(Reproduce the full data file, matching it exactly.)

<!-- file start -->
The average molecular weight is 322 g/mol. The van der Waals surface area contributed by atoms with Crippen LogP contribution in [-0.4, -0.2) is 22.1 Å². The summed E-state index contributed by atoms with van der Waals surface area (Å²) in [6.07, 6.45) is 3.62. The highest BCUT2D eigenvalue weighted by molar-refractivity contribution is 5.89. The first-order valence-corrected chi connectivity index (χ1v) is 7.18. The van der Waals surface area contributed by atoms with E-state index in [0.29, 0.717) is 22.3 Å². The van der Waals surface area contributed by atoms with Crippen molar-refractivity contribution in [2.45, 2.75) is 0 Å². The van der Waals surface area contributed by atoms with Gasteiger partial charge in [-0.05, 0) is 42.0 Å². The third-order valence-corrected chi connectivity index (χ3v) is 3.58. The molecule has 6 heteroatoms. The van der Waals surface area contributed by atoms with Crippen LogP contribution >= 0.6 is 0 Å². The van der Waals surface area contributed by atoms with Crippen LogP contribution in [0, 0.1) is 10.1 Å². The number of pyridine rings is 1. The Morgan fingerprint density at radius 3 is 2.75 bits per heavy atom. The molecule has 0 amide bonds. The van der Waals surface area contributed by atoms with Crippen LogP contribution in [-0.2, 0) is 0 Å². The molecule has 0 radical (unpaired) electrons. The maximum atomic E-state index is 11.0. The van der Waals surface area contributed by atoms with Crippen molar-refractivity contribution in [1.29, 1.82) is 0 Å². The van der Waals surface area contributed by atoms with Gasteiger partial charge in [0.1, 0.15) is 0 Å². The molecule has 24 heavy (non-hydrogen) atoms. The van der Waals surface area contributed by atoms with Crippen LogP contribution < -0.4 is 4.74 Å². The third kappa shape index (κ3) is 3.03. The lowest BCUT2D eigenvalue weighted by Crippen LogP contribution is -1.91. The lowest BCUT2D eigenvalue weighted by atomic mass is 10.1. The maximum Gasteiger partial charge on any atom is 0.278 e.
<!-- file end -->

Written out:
The average molecular weight is 322 g/mol. The van der Waals surface area contributed by atoms with Crippen LogP contribution in [-0.4, -0.2) is 22.1 Å². The summed E-state index contributed by atoms with van der Waals surface area (Å²) in [6.07, 6.45) is 3.62. The highest BCUT2D eigenvalue weighted by molar-refractivity contribution is 5.89. The first-order valence-corrected chi connectivity index (χ1v) is 7.18. The van der Waals surface area contributed by atoms with E-state index in [0.29, 0.717) is 22.3 Å². The van der Waals surface area contributed by atoms with Crippen molar-refractivity contribution in [2.45, 2.75) is 0 Å². The van der Waals surface area contributed by atoms with Gasteiger partial charge in [-0.05, 0) is 42.0 Å². The third-order valence-corrected chi connectivity index (χ3v) is 3.58. The molecule has 6 heteroatoms. The van der Waals surface area contributed by atoms with Crippen LogP contribution >= 0.6 is 0 Å². The van der Waals surface area contributed by atoms with Crippen LogP contribution in [0, 0.1) is 10.1 Å². The number of pyridine rings is 1. The Morgan fingerprint density at radius 3 is 2.75 bits per heavy atom. The molecule has 0 amide bonds. The van der Waals surface area contributed by atoms with Crippen LogP contribution in [-0.2, 0) is 0 Å². The molecule has 0 radical (unpaired) electrons. The maximum atomic E-state index is 11.0. The van der Waals surface area contributed by atoms with Crippen molar-refractivity contribution in [1.29, 1.82) is 0 Å². The van der Waals surface area contributed by atoms with Gasteiger partial charge in [0.1, 0.15) is 0 Å². The molecule has 24 heavy (non-hydrogen) atoms. The van der Waals surface area contributed by atoms with Crippen LogP contribution < -0.4 is 4.74 Å². The third kappa shape index (κ3) is 3.03. The lowest BCUT2D eigenvalue weighted by Crippen LogP contribution is -1.91. The lowest BCUT2D eigenvalue weighted by atomic mass is 10.1. The maximum Gasteiger partial charge on any atom is 0.278 e.